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Putting a virtual nose on video games could reduce simulator sickness

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Virtual reality can be nauseating. It tricks a part of the brain into believing the body is moving, when it's not. A disconnect between the systems (somatosensory and vestibular, to be precise) can make some people want to throw up. But an ongoing study at Purdue College of Technology suggests that a virtual nose could reduce simulator sickness in video games. When your movement isn't anticipated by the body's perceptual system, it triggers motion sickness. That explains why it's usually a passenger who gets sick in a moving car and not the person driving the car.

In virtual reality, on the other hand, a part of the brain predicts movement, but your body doesn't move in sync with the visuals. "Simulator sickness is like motion sickness in its effect," David Whittinghill, assistant professor at the university and director of the Games Innovation Laboratory, told Engadget. "But it's different in its causes."

Whittinghill and his team hope to build a predictive model that will allow creators to know the amount of sickness that their visuals might induce. They noticed that there are some simulations that are easier to process than others -- games with a cockpit, for instance. They give the brain a visual reference to latch on to. As an alternative to the cockpit, Bradley Ziegler, an undergraduate student on the team, ingeniously suggested placing a nose in the VR display as a frame of reference.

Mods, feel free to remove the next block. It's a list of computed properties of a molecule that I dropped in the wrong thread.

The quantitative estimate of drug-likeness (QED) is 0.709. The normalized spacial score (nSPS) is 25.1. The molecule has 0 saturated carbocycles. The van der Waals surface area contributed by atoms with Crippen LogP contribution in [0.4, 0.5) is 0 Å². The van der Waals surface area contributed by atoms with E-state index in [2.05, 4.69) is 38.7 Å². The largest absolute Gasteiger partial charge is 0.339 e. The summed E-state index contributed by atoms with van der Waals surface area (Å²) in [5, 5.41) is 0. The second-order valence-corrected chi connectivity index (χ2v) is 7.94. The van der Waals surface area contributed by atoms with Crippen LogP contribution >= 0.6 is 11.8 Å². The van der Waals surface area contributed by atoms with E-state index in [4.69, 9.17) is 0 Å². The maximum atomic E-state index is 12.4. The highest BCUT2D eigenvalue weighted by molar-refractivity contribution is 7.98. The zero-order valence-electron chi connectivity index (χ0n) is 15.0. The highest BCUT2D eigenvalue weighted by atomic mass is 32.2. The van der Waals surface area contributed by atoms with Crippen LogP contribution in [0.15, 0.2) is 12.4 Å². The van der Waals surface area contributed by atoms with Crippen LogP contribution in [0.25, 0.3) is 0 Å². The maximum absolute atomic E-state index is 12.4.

"We had to hold up the Oculus headset at a distance so they could see a big honking nose."

The team took free demos available on Oculus' site –- "Tuscany Demo" and "RiftCoaster" –- and rebuilt the project files with a virtual nose positioned exactly where the user's nose would be. When tested on about 40 subjects, the experiment reduced simulator sickness by 13.5 percent. While one group had no virtual nose, the other did. Surprisingly, when the latter group was asked whether the nose was distracting, they were perplexed. "Several of them didn't believe us when we told them about the nose," says Whittinghill. "We had to hold up the Oculus headset at a distance so they could see a big honking nose."

The virtual nose is also a cheap and easy solution. "Computationally, it's not expensive," he says. "You don't have to spend effort lighting it." What's more, initial results were invariant across gender and ethnicity. The virtual nose stayed unambiguous, as planned.

Both groups tested on Oculus' DK1. It's a technology that has a lot more latency and produces more simulator sickness than it's successor, DK2. "For understanding the phenomenon, having older technology is good for us because we're studying the effects of the sickness," says Whittinghill. "It's the equivalent of studying diabetes in rats. You give the rats diabetes."

First presented at GDC last month, the team is now set for another round of tests next week before eventually replicating the virtual nose for new machines to compare results. "We can't rule out the possibility that the results we've seen, as compelling as they were, were a lucky set of observations," he says. "Good science demands that we take a second look at it."

[Image credit: Purdue University]

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